Wiley is paid $34,233.75 a year, according to the Durham Public Schools system.

The release of the disassociation letter, which was dated Nov. 5 and signed by Athletic Director Dick Baddour, marked the first time the university had mentioned Wiley by name, although she had previously been identified in media reports.

"Disassociation" from the program means that the school will not accept any assistance from Wiley or permit prospective or enrolled athletes to have contact with her. She is banned from campus athletic facilities, unless she is attending events to which she has purchased tickets available to the general public.

Wiley, formerly of Matthews, is the third person whose disassociation letter from UNC has been released to the media in connection with the investigation. UNC also has sent disassociation letters to former UNC football player Chris Hawkins, who's been labeled an agent by the NCAA, and Miami jeweler A.J. Machado, who provided diamond jewelry that, according to the university, led to a UNC football player's banishment from college sports.

UNC also released a document providing additional details of impermissible benefits in the investigation. Player reinstatement requests sent by the university to the NCAA indicate that impermissible gifts, including cash, jewelry and travel and entertainment expenses, were provided to football players by:

Former UNC player Hakeem Nicks ($3,300). Nicks' agent, Peter Schaffer, said late Thursday he was unaware his client was identified in the probe as providing impermissible benefits, and said he couldn't comment immediately. Nicks is a wide receiver for the New York Giants.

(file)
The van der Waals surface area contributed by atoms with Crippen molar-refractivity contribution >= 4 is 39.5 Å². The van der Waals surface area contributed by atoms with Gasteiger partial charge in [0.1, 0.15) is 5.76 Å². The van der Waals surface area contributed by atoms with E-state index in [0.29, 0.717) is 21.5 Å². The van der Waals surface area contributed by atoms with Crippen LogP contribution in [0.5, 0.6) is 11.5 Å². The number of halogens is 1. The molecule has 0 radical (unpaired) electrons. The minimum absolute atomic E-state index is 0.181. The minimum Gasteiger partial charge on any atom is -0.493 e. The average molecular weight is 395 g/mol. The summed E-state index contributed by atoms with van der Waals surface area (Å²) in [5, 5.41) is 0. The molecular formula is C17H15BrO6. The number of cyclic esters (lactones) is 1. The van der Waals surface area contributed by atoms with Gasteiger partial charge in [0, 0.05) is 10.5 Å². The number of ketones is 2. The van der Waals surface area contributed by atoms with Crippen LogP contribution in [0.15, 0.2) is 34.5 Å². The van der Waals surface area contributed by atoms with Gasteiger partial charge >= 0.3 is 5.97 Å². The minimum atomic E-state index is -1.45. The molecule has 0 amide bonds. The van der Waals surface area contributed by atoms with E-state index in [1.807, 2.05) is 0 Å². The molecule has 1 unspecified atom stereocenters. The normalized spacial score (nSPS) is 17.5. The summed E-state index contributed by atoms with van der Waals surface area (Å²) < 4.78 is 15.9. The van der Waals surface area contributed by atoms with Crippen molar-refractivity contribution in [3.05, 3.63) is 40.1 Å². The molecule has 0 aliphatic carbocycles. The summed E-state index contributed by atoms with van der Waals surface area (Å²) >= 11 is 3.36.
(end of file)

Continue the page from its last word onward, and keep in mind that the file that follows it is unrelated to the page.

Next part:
Former UNC player Omar Brown ($1,865).

Former UNC player Mahlon Carey ($140).

San Francisco 49ers tight end Vernon Davis ($20).

A person from Miami whose full name is not known to the university ($323).

The amount of those benefits includes the estimated value of lodging provided by those former players in their home, UNC reported. The UNC players repaid some of it before they or their hosts knew that the benefits violated NCAA rules, according to UNC.

The school reported that there is no evidence that links former Tar Heel players Nicks, Brown and Carey to inappropriate relationships with agents, prospective agents or "runners" for agents.

UNC had previously released documentation showing that impermissible benefits have been provided to players by Hawkins, Machado, Rosenhaus Sports agency employee Michael Katz, and Todd Stewart, who is identified as a prospective agent.

In releasing the information related to impermissible benefits Thursday, UNC Chancellor Holden Thorp acknowledged the interest that media and the public have in the investigation.

UNC's refusal to release certain information led to a lawsuit filed Oct. 28 in Orange County Superior Court by The News & Observer, The Charlotte Observer and other media companies seeking public records the school has claimed are protected. UNC has stated that a federal student privacy law prohibits the release of certain information.

The information the media are seeking includes:

Phone numbers from bills of telephones issued to and used by Baddour, coach Butch Davis, and former associate head coach John Blake.

Names, employment dates and salaries of all individuals employed as tutors and/or mentors for UNC athletes since January 2007, including any documents mentioning Wiley.

Any parking tickets issued by UNC to 11 players.

The university's release Thursday did not include any of the parking violations but said the university has reviewed parking tickets for the players and determined that each car receiving a ticket was registered either to the student, a parent or a fellow student.

ktysiac@newsobserver.com or 919-829-8942